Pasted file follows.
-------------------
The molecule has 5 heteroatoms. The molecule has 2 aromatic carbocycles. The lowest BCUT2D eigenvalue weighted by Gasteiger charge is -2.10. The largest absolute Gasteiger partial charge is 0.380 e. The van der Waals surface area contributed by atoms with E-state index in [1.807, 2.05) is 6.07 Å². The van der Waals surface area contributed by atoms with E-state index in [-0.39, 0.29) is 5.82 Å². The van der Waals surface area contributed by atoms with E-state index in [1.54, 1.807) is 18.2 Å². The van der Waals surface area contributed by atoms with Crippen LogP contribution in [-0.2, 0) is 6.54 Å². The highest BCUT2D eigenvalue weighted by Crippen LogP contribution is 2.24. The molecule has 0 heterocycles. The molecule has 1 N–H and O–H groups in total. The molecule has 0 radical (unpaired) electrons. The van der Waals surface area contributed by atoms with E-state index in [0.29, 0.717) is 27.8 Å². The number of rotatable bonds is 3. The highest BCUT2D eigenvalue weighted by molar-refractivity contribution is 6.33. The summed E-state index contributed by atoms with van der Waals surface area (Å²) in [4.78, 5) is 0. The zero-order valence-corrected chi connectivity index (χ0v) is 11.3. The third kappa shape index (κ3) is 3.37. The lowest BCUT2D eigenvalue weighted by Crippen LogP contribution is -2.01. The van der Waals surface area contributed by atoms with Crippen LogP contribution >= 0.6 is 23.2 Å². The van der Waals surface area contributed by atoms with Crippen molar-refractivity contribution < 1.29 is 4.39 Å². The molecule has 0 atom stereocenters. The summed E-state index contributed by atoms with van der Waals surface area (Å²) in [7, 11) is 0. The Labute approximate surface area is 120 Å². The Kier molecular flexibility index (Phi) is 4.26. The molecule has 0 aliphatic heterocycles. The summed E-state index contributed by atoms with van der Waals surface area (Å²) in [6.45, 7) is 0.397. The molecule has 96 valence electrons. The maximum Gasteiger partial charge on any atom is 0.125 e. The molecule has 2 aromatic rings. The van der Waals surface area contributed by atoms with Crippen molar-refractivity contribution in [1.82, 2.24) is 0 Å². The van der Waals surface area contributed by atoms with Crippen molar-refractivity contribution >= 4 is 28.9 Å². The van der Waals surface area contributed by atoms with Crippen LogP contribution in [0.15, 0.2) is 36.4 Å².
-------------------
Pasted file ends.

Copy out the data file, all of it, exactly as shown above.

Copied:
The molecule has 5 heteroatoms. The molecule has 2 aromatic carbocycles. The lowest BCUT2D eigenvalue weighted by Gasteiger charge is -2.10. The largest absolute Gasteiger partial charge is 0.380 e. The van der Waals surface area contributed by atoms with E-state index in [1.807, 2.05) is 6.07 Å². The van der Waals surface area contributed by atoms with E-state index in [-0.39, 0.29) is 5.82 Å². The van der Waals surface area contributed by atoms with E-state index in [1.54, 1.807) is 18.2 Å². The van der Waals surface area contributed by atoms with Crippen LogP contribution in [-0.2, 0) is 6.54 Å². The highest BCUT2D eigenvalue weighted by Crippen LogP contribution is 2.24. The molecule has 0 heterocycles. The molecule has 1 N–H and O–H groups in total. The molecule has 0 radical (unpaired) electrons. The van der Waals surface area contributed by atoms with E-state index in [0.29, 0.717) is 27.8 Å². The number of rotatable bonds is 3. The highest BCUT2D eigenvalue weighted by molar-refractivity contribution is 6.33. The summed E-state index contributed by atoms with van der Waals surface area (Å²) in [4.78, 5) is 0. The zero-order valence-corrected chi connectivity index (χ0v) is 11.3. The third kappa shape index (κ3) is 3.37. The lowest BCUT2D eigenvalue weighted by Crippen LogP contribution is -2.01. The van der Waals surface area contributed by atoms with Crippen LogP contribution >= 0.6 is 23.2 Å². The van der Waals surface area contributed by atoms with Crippen molar-refractivity contribution < 1.29 is 4.39 Å². The molecule has 0 atom stereocenters. The summed E-state index contributed by atoms with van der Waals surface area (Å²) in [7, 11) is 0. The Labute approximate surface area is 120 Å². The Kier molecular flexibility index (Phi) is 4.26. The molecule has 0 aliphatic heterocycles. The summed E-state index contributed by atoms with van der Waals surface area (Å²) in [6.45, 7) is 0.397. The molecule has 96 valence electrons. The maximum Gasteiger partial charge on any atom is 0.125 e. The molecule has 2 aromatic rings. The van der Waals surface area contributed by atoms with Crippen molar-refractivity contribution in [1.82, 2.24) is 0 Å². The van der Waals surface area contributed by atoms with Crippen molar-refractivity contribution >= 4 is 28.9 Å². The van der Waals surface area contributed by atoms with Crippen LogP contribution in [0.15, 0.2) is 36.4 Å².